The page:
Friday the 13th: The Game
While lacking the claustrophobia and vice-grip tension of Dead by Daylight (whose console port also dropped this year), Gun Media’s Friday the 13th: The Game makes the best use of its asymmetric concept. Counselors are easily digestible archetypes, complete with tailored stats; capable enough to allow for a hard-won survival, but squishy enough to make (the far more likely) grisly death not only feel like an earned outcome, but even a little enjoyable. The various permutations of Jason, however, are where the game finds its fun: brutish, indestructible, capable of rending bodies apart, forever urged by Mommy to kill. You prowl, biding time until your abilities power up, then strike down fleeing counselors when they tire themselves out. The graphics might be shoddy, the maps limited and kinda plain, but it captures both the goofy sadism and the rinky dink, knockoff quality Friday the 13th has cultivated since 1980.
Atlus’ most mainstream Shin Megami Tensei yet, but also its most grim. Where the PS2 cycle represented in Persona 3 and 4 tempered their angst and psychosexuality with clear-cut morality, Persona 5 presents a world having gone insane. Administrators overlook student-diddling psychopaths and the cops and prosecutors are in the pocket of elitist cabals jockeying for power. To the teenage anti-heroes, the entirely human evil takes on cosmic horror dimensions suited to the series’ aesthetic. This formula twist pervades the game, with dungeons built around infiltration and heist film theatrics juggling multiple realities. To further your picaresque activities, you build up a healthy social life of fellow outcasts, each confronting their own inner demons, to get the tools and skills needed to set about your impossible task.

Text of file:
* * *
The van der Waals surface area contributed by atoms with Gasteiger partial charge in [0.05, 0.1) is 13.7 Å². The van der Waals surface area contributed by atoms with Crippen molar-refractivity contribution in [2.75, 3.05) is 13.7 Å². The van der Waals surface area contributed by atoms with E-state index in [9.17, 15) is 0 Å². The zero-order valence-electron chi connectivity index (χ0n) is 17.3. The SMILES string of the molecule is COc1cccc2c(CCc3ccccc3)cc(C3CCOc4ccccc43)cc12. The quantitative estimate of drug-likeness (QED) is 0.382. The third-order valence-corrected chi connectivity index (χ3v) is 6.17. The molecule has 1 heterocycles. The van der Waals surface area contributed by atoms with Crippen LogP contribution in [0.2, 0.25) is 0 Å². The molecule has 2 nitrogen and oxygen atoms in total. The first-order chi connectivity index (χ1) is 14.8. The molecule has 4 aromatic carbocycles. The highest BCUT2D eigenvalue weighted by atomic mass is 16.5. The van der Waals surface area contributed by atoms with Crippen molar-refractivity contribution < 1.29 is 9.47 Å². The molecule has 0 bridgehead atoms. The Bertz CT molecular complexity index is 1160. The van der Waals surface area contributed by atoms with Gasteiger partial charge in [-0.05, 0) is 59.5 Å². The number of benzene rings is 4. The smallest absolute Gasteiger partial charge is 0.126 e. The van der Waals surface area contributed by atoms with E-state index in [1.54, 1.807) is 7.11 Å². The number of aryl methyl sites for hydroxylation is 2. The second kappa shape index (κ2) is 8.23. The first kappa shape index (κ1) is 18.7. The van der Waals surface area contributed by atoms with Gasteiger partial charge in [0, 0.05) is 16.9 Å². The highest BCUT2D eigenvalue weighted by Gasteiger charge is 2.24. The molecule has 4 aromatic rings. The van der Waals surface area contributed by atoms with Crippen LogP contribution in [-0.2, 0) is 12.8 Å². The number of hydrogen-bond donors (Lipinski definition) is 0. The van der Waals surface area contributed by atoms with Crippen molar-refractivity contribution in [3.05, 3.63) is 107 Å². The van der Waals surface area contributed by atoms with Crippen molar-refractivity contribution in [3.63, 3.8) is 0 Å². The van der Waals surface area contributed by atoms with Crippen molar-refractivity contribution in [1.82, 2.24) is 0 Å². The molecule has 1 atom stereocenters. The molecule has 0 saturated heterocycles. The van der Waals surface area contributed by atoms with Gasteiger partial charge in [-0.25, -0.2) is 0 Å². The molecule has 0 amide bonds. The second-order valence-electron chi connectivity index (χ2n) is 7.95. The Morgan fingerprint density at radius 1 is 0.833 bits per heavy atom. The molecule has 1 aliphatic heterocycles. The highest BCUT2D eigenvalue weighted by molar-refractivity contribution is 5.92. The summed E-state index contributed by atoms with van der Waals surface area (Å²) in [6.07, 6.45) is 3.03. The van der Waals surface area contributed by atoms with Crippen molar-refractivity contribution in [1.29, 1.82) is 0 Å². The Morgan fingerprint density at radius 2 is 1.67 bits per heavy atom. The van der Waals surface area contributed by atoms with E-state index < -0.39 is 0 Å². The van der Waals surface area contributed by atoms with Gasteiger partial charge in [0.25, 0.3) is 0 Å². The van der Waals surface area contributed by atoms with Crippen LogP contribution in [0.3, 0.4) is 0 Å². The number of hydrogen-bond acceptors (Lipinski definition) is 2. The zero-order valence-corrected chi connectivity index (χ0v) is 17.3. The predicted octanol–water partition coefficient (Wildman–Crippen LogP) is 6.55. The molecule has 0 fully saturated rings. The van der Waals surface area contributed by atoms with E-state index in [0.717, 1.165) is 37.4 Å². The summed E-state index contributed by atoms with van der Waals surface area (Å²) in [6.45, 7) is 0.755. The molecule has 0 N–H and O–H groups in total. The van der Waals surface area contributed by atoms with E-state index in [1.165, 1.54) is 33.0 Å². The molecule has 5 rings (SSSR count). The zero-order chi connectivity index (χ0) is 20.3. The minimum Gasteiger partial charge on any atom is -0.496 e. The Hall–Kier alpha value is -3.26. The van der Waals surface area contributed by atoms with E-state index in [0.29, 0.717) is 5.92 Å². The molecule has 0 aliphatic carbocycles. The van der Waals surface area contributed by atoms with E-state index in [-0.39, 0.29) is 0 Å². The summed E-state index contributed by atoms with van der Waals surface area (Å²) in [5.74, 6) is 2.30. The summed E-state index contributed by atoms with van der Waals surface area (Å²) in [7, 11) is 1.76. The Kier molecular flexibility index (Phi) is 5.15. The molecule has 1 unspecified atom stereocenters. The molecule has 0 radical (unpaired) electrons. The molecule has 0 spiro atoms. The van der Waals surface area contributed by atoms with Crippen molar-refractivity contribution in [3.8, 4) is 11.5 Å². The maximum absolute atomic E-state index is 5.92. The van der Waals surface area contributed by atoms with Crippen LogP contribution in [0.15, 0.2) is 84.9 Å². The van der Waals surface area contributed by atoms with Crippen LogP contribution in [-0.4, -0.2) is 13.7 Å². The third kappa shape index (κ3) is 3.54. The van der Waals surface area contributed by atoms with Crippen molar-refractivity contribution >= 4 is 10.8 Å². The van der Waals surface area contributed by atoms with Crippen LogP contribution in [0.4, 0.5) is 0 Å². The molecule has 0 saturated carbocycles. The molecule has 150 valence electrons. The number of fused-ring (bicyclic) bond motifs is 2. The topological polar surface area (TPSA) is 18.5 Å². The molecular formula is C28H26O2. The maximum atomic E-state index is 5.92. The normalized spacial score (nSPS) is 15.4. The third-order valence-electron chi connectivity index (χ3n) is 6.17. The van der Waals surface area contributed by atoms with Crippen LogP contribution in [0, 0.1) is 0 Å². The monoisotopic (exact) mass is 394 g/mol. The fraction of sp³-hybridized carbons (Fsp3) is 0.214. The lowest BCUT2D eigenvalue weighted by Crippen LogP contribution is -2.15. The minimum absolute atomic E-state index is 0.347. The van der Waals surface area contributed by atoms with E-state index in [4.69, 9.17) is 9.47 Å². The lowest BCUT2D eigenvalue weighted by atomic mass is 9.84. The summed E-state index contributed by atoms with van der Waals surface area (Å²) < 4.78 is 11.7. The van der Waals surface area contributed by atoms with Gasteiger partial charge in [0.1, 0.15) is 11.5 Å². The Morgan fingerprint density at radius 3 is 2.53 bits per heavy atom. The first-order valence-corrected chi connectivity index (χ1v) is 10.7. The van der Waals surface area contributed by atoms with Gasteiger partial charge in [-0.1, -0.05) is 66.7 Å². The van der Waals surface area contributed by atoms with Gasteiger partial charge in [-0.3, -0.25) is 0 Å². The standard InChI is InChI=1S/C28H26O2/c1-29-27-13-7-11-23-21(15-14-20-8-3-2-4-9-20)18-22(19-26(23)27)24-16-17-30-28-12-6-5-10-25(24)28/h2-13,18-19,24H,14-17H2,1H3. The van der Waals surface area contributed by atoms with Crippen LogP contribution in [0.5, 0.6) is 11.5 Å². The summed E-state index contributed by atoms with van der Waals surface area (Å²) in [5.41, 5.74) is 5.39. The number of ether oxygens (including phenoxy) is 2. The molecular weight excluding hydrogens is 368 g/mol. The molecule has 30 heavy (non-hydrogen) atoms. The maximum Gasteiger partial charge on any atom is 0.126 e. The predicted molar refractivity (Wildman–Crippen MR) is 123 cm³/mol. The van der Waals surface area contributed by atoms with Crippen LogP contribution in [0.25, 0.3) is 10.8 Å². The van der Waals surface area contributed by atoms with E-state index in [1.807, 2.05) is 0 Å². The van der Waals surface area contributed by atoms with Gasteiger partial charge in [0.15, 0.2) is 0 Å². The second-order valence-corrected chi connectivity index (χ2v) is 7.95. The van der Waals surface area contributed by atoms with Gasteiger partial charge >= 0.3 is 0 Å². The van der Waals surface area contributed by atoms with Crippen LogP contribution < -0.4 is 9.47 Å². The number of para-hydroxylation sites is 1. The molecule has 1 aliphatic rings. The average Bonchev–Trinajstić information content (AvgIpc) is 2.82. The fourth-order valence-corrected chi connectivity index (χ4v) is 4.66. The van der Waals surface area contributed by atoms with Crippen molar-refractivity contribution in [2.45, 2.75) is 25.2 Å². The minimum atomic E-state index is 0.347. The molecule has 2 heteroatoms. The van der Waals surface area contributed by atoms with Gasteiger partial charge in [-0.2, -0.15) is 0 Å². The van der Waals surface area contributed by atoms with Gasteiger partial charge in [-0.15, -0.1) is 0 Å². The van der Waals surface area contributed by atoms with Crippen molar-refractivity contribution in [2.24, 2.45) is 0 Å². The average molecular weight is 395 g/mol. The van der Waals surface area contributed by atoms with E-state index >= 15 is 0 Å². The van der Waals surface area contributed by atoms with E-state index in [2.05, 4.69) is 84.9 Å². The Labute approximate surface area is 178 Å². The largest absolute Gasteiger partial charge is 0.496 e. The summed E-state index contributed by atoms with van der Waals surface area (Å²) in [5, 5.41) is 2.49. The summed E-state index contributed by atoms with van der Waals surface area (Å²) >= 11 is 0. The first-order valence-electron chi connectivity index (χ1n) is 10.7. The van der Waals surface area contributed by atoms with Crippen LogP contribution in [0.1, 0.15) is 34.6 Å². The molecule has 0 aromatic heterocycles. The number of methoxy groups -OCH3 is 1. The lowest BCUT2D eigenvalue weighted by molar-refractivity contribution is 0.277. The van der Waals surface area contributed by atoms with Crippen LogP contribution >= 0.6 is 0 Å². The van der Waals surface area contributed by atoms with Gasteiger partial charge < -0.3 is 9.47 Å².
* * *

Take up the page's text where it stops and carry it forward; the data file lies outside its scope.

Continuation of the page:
Both a reset and complete overhaul, RE7 (particularly its opening hours) sings. Initial impressions of Capcom coat-tailing P.T., Amnesia, and other, trendy first-person horror games fall away when the game hits you with themed locks, deathtrap puzzles, and claustrophobic encounters with shambling monstrosities. Soon enough, you’re backtracking across a dilapidated mansion to test out new equipment and keys. Players are invited to re-examine the survival horror genre’s (and specifically, the Resident Evil franchise’s) core tenets through an HD prism, fixated on sweaty flesh and toxic mold. Simultaneously, they are put through enough subversions of every gaming impulse and shorthand solution built up across console generations, making every step forward nerve-wracking.
Also Liked: Yakuza 0, XCOM 2: War of the Chosen, Cosmic Star Heroine, Dead by Daylight, Marvel vs. Capcom: Infinite